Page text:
Key Traits For The Law Enforcement Leader

May 26, 2017

Key Traits For The Law Enforcement Leader

by Ian D Scofield

Some leaders are born, others are made.  No matter how a leader comes about their position, most possess some of the same traits.  Continuing on from our post on Tuesday, we are going to talk about some of the best traits that law enforcement leaders possess.  Learning these traits and then learning to possess them will help you to step up the ladder of law enforcement leadership but also help you to be a leader those under you respect.

Team Builder

Being in law enforcement means that you are operating as part of a team.  Being a leader means that you are part of that power structure that supports the overall health of the team.  A key trait in any leader is to be able to foster the sense of team among those under you.  Help your team learn to think for themselves and think together.  Don’t micromanage them.  At the same time, don’t set them up to sink.  A lot of the other traits here will help to encourage a team building trait in yourself.  After all, a leader is a team builder and that is what separates he/she from being a boss.

Problem Solving

It is important for any law enforcement officer to be able to think on their feet and solve problems.  Developing skills to solve problems will help you come up with answers when policy and procedure doesn’t cover the situation.  As you move up the ranks this will become ever more important because you will encounter more situations that you won’t be trained to handle.

Open To People

Any manager will come across team members that have problems and need someone from leadership to discuss them with.  Being open to hearing from those under you is a great tool.  Sometimes problems from officers just need someone to hear them, other times, the system put in place to handle situations don’t work the way they should.  No matter what, a good manager makes it known they are available to those under them.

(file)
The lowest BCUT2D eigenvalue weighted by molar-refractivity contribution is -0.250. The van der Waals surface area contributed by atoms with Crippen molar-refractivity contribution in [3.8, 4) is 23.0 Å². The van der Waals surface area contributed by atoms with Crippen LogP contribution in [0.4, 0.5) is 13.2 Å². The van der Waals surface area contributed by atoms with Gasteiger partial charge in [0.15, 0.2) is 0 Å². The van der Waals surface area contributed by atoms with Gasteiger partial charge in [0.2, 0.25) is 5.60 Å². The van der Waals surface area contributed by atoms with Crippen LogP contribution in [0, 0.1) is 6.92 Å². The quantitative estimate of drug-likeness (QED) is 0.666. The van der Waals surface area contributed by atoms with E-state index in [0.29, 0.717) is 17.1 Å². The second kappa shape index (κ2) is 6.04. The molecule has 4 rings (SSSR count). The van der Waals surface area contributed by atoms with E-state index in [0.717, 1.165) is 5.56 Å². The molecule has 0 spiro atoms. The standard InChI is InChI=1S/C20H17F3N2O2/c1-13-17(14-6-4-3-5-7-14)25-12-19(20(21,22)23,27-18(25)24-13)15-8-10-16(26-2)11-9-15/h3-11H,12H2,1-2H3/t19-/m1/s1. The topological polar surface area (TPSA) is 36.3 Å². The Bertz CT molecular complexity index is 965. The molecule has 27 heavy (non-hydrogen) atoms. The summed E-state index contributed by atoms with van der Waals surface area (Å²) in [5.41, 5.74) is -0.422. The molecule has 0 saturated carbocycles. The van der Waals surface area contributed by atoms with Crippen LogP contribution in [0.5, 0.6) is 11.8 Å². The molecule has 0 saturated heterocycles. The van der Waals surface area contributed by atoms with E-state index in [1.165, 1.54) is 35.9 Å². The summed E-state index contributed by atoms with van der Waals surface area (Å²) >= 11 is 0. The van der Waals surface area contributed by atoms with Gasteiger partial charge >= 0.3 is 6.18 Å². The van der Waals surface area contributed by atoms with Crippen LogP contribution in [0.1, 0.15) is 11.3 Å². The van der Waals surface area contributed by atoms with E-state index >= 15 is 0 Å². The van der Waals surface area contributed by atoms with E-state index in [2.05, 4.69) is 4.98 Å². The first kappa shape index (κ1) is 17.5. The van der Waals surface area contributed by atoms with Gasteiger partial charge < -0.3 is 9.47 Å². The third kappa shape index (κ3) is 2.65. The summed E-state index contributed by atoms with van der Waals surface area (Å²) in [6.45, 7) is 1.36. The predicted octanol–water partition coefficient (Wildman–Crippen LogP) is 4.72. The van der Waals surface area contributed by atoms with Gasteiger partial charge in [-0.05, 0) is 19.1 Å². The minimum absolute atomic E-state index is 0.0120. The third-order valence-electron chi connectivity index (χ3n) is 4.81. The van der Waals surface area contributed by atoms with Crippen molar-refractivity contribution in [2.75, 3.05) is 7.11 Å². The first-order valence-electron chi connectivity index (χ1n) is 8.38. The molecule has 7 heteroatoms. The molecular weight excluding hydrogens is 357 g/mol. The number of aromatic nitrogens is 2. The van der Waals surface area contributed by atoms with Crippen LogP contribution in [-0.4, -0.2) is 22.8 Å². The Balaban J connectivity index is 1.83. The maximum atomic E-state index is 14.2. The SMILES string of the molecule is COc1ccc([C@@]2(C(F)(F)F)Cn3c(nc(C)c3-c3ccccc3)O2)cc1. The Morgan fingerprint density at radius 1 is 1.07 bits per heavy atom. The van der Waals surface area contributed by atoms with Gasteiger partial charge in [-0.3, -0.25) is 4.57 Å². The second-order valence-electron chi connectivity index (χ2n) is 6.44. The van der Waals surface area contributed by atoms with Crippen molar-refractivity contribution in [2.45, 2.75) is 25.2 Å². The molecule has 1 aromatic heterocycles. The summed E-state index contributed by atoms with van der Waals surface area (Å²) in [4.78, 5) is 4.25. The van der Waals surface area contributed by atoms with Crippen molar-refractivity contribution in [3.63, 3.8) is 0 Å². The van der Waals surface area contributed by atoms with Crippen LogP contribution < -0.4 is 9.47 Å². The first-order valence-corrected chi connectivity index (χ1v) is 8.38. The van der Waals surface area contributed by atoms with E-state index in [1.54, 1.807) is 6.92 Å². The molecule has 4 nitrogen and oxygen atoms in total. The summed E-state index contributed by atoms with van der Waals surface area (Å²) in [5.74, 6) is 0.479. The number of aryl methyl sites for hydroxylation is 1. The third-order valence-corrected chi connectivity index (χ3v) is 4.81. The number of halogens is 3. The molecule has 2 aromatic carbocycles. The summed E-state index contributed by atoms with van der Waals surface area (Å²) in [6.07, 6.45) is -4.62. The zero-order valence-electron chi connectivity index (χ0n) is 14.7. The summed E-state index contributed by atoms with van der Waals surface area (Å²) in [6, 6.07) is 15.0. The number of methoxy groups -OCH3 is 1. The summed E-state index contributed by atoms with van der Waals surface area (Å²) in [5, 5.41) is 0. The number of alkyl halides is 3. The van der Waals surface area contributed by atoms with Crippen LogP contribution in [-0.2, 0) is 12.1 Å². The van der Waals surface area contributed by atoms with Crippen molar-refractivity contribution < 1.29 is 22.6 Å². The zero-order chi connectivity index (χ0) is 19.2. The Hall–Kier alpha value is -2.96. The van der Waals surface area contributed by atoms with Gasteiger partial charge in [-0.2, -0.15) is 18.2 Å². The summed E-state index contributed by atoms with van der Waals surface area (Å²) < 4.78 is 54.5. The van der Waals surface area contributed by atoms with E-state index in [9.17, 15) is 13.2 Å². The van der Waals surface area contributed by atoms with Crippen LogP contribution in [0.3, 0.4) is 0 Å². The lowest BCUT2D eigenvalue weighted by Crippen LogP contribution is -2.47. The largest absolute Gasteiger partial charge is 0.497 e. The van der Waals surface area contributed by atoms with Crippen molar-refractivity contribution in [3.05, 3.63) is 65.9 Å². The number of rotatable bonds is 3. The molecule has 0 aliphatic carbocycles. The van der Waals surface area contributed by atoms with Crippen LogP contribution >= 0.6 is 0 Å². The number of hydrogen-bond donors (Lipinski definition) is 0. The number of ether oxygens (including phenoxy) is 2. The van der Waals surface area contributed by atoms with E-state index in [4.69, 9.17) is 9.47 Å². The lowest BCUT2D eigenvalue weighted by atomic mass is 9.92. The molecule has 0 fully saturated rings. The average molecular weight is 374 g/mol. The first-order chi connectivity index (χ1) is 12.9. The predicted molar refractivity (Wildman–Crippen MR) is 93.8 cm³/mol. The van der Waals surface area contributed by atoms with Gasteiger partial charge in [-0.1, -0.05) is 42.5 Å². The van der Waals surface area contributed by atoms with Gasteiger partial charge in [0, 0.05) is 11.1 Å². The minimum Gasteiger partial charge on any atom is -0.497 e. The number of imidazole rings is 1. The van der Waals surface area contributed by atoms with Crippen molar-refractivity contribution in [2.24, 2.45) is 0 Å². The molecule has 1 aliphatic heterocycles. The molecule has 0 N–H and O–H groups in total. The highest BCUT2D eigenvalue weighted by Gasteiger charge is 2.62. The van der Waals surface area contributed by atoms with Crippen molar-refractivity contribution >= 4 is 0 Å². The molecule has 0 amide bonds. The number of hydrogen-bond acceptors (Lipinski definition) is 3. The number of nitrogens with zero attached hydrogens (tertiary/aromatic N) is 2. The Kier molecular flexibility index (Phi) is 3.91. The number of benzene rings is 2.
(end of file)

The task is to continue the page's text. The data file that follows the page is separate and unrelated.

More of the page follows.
We all have times when we are wrong, I have.  It is part of human behavior to not admit when you are wrong but hiding mistakes can be hazardous to your team.  Your team needs to know that you are a leader and admitting when you are wrong or have made a mistake is a key trait.  If your team can benefit from a mistake (i.e. it can be used as a learning opportunity), do so.

In the past we have discussed this but we bring it up again because it hasn’t changed in importance.


Caring about your career is important because that is what separates a job from a career.  Passion is different though.  Passion shows that you love what you are doing.  Approaching every day of work with gusto and ambition is contagious and those around you are more likely to enjoy what they are doing.  Enjoying your job also provides you with the energy you need for those times when you are feeling underappreciated, overworked, and stressed out.

Influentially Inspiring

Those under you will follow what you do, but they will also look to you for the inspiration they need for their everyday duties.  The amount your officers look to you only increases when times get difficult such as with this week’s bombing of a concert in the UK.  With the ability to be inspiring you will be a true leader.  People under you will be inspired to carry out their jobs with the same passion that you do.  For example, a lot of employees at businesses do not believe in the business’s mission statement, goals, and principles.  A leader inspires those under them to care about these things and cultivate each one in themselves.


As a police officer you already know that you need to have integrity.  Leaders in the law enforcement world need to have even more integrity.  One definition of integrity I learned when I was younger was “integrity is doing the right thing, even when no one is looking.”  While in some senses you may have more people watching what you do as a leader, it may be easier to do things that you probably shouldn’t be.  Keeping the integrity is something that every officer and leader should pride themselves in.

Combine all of these traits that we have talked about and become the best law enforcement leader you can be.  I hope that they don’t just benefit you either.  I hope they benefit your whole department.  As soon as you start to exhibit these traits, others will start to pick up on them.  You should also be helping that process.  Good luck, and stay safe out there.

About the author:

Ian graduated Seattle University with a Bachelor's in Criminal Justice with a Specialization in Administration of Justice. He has held positions as an Auxiliary Public Safety Officer, a Security Patrol Supervisor, and as an in-house security officer for a major medical center. Through all of this he has picked up a wealth of experience, training, and education that he is happy to pass on to others. Ian can be reached at

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